Two other great examples of objectionable characters are Dorian Gray and Sweeney Todd. Both have very slight sympathetic sides while being down right despicable. The key to writing these types of characters well is to give the not-so-wonderful elements and characteristics a purpose. Even Dorian Gray, probably the most unsympathetic character mentioned, had given up his moral integrity to find higher satisfaction in life. He had a purpose. 

Having said that, some editors might still take issue. All that means is that they are not the right editor (or agent) for that kind of book or maybe even your manuscript specifically. But if you focus on the writing (make it literary, bold, and remarkable) and write the book you're most interested in writing, the ‘events’ you speak of, shouldn’t hold you back from publication.

Ultimately Jay, an agent, editor and publishing team have to absolutely LOVE the manuscript in order to spend some major quality time with it for the next year or more. So give them a character they can connect with despite the heinous things they do. Show the human journey. Make us root for him in some way. What is your character's great truth? That's what matters. 

Or as Wilde said, "There is no such thing as a moral or an immoral book. Books are well written, or badly written. That is all."

Thanks again for the question, Jay. Good luck to you!

Many thanks to D4EO Literary Agents Bree Ogden and Many Hubbard for their contribution to this discussion.

Image of The Picture of Dorian Gray
Author: Oscar Wilde
Price: $7.90
Publisher: CreateSpace Independent Publishing Platform (2013)
Binding: Paperback, 178 pages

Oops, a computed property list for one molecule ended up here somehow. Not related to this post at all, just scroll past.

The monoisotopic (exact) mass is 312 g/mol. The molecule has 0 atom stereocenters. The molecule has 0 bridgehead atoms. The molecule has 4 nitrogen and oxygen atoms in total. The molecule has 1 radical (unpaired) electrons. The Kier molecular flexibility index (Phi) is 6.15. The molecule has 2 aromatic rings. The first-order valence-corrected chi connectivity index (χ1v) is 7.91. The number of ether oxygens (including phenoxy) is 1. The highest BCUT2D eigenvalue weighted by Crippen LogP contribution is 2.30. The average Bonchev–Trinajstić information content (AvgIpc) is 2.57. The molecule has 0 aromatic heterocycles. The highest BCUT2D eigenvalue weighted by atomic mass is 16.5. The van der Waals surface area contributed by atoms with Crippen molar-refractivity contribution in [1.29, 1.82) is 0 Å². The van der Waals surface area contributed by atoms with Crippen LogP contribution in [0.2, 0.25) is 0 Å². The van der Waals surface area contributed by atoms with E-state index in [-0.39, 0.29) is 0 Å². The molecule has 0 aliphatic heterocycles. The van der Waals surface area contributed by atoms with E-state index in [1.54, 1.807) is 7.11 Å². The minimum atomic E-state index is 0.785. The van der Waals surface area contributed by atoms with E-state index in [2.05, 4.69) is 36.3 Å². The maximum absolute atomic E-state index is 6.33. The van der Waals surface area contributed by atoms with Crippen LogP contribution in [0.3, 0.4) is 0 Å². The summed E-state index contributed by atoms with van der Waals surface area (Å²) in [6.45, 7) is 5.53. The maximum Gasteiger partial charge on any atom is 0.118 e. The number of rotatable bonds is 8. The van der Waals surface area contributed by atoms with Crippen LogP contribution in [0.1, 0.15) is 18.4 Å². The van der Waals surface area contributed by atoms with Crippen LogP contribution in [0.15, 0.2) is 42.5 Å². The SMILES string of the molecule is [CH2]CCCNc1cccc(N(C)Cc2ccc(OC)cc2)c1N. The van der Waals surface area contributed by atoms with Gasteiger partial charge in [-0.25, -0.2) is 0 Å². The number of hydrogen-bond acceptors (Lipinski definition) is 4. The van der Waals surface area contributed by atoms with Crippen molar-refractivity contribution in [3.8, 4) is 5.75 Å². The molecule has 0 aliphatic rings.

Erin Reel

Column by Erin Reel

Erin Reel is a Los Angeles based publishing and editorial consultant, writing coach, columnist, blog host of The Lit Coach's Guide to The Writer's Life and outspoken advocate for writers. A former literary agent with nearly 10 years in the industry, Erin has worked with a wide array of writers worldwide. She has contributed to Making The Perfect Pitch: How to Catch a Literary Agent's Eye (Sands, Watson-Guptil, 2004); and Author 101: Bestselling Secrets from Top Agents (Frishman & Spizman, Adams Media, 2005).

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Comments

Hetch Litman's picture
Hetch Litman from Ojai, Ca. is reading Father and Son by Larry Brown December 19, 2011 - 9:39am

I really enjoyed this. I typically write about dark fucked up characters that do,well, fucked up shit but it really isn't their fault. Haha

Erin, just wanted to take the time to say thanks for these articles.

.'s picture
. December 19, 2011 - 10:09am

Great article!

Zelda Zeezeewriter Markowicz's picture
Zelda Zeezeewri... from Chicago is reading Holdays on ice. David Sedaris December 20, 2011 - 2:01am

Very interesting and helpful. My character is flawed but lovable and evolves as time goes by and situations occur. Many times I've censored my stories for fear the reader would judge my character too harshly.  Maybe now I can stop censoring and just write her truth.  Thanks.   

Erin's picture
Erin from Omaha is reading manuscripts... December 20, 2011 - 8:16am

Thanks, all! I appreciate your comments. 

During your first draft, don't worry so much about the likability of your character. Just get it on the page. Raw. When you go back to edit, then you can begin to sand down those sharp edges, if necessary. That's when your fun pal Discipline comes in - when you have to think, OK, will this character appeal to more people than just me. And will this novel say something important and mean something to more people than just me.

Gareth's picture
Gareth from Melbourne is reading Franz Kafka December 21, 2011 - 1:02am

Once again thanks for the answers Erin.  Always helpful.